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sanking
17-Aug-2010, 10:21
Was the Nikkor M made in focal lengths over 450mm. I don't recall ever seeing one for sale but it seems odd that they did not offer a lens to compete with the 600mm Fuji C. Perhaps there were Nikkor prototypes or lenses with other name with a similar Tessar type construction?

Sandy

Drew Wiley
17-Aug-2010, 10:57
Would have been pretty damn heavy by comparison, so I don't see how it would compete with the "compact" philosophy of the Fujinon. The closest thing I'm aware
of in this kind of focal lenth is the Fujinon L series of modern tessars.

sanking
17-Aug-2010, 12:22
Would have been pretty damn heavy by comparison, so I don't see how it would compete with the "compact" philosophy of the Fujinon. The closest thing I'm aware
of in this kind of focal lenth is the Fujinon L series of modern tessars.

Not sure ite would have been that heavy. The 600mm Apo-Nikkor is f/9 and is not all that heavy compared to a Fujinon C.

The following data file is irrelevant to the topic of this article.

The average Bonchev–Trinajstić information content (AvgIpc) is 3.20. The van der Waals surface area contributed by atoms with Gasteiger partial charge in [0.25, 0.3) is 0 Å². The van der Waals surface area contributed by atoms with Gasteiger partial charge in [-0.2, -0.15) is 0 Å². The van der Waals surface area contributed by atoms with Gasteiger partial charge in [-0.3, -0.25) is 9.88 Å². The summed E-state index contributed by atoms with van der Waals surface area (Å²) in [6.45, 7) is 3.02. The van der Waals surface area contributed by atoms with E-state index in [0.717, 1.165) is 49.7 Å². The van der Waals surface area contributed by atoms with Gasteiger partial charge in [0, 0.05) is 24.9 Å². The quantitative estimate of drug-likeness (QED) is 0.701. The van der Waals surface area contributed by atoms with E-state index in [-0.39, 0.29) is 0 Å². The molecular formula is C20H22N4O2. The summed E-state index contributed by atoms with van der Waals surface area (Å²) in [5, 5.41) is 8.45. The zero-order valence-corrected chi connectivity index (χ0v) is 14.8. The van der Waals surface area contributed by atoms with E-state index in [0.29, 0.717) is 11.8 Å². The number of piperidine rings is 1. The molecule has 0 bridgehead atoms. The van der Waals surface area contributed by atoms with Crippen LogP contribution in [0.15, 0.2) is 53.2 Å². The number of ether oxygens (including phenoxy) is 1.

Would you have the specs for the Fujinon L series?

Sandy

Steve Goldstein
17-Aug-2010, 12:58
http://www.subclub.org/fujinon/index.htm

There's pretty complete info here. It doesn't list my 450mm Fujinon-C with 49mm filter threads. I have an old Fuji catalog at home and can send you photocopies, PM me your mailing address.

Dan Fromm
17-Aug-2010, 13:30
Sandy, according to the two Nikon LF catalogs I have on hand (copyrighted 1982 and 2002-2004) the longest Nikkor-M was the 450. Present in both catalogs.

Drew, I've assembled data on Apo-Nikkors from several catalogs. It seems that the tessar-type 600/9 Apo-Nikkor weighs 775g, the dialyte type 610/9 Apo-Nikkor weighs 1,450g. Both in barrel. My 610 conforms to the catalog. Perhaps you were thinking of the 610.